A Tayside personal trainer who saw an epic challenge knocked off course by coronavirus is back on track to take on the mammoth mileage.
Mental health campaigner Louise Johnstone now has her sights set on May 2021 for the Run North Sea challenge, a gargantuan 3,455 mile run over 100 days on the coast of Britain, Europe and Scandinavia.
Louise hopes her testing feat will inspire others in the area to get out and about and use fitness and exercise as a powerful tool to make a different to their own wellbeing and their communities during the pandemic.
In 2017, Louise created the Heart Tay Heart Dundee mental health awareness week and had hoped the 2020 Run North Sea event would build on that.
“Unfortunately, #2020runnorthsea was a victim of Covid-19, but with a quick change of mindset it is an opportunity to get more people involved in the challenge and further raise the voice in Dundee and beyond, around mental health,” said Louise.
“It is now #2021runnorthsea for me, but between now and then I’d really like to focus on bringing the community together while we are socially distant and there are so many ways local businesses, organisations and schools can get involved,” she said.
Louise said “I know what it’s like to be struggling, to hit the depths of darkness and feel so alone – I’ve been there and continue to face my own struggles.
“It is so exciting to help others to start where they are and be a part of something positive in a time when many of us feel alone.”
“I completely understand people’s reticence to get involved in exercise and activity, particularly if you have never done it before.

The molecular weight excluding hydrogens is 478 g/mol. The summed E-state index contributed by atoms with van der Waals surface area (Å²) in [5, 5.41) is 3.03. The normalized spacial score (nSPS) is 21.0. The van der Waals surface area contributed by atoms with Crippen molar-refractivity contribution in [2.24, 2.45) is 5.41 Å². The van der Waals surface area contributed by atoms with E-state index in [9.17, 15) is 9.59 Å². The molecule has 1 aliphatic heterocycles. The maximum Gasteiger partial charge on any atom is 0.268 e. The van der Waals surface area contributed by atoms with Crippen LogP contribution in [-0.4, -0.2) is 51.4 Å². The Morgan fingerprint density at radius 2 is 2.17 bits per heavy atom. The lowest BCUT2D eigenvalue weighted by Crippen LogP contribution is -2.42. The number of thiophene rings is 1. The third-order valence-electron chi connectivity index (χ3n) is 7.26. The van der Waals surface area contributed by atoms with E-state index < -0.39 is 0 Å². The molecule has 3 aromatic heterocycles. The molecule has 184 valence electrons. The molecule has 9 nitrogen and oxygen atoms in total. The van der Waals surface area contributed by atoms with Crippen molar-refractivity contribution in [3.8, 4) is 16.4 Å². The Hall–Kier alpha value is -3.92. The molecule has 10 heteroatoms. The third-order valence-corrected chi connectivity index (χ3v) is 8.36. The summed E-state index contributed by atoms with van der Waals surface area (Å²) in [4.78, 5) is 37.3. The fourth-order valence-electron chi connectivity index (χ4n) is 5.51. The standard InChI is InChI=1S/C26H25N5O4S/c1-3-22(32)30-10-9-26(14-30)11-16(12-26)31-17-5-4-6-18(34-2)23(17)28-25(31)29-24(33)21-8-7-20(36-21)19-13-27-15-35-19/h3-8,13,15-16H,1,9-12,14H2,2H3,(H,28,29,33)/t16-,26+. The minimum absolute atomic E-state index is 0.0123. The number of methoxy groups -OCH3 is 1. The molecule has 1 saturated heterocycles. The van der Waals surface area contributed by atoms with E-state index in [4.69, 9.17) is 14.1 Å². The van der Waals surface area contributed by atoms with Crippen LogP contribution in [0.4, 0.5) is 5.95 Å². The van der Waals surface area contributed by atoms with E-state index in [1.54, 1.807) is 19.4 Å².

“But I want to help people to see just how exercise and being more active can change their lives. Not just on a physical level but also to our mental health.
“It really can be life changing.”
She hopes people will get in touch through her 2021runnorthsea Facebook page or email email@example.com to become involved in the local campaign.
Her efforts to help others will also keep up the training regime for the May 2021 North Sea run.
Louise added: “It is a lot of mileage and a huge demand on the body and one person.
“The mileage per day is actually being dictated by where cafes or food stops have been located and every seventh day I hope to take a rest day,” she said.
“Naturally, how these work out in the real-life execution of this challenge may change on any given week.
“The terrain, from current research, appears to be very similar across the different countries which is very helpful. The biggest challenge will be in Norway with the increasing gradients over the fjords.”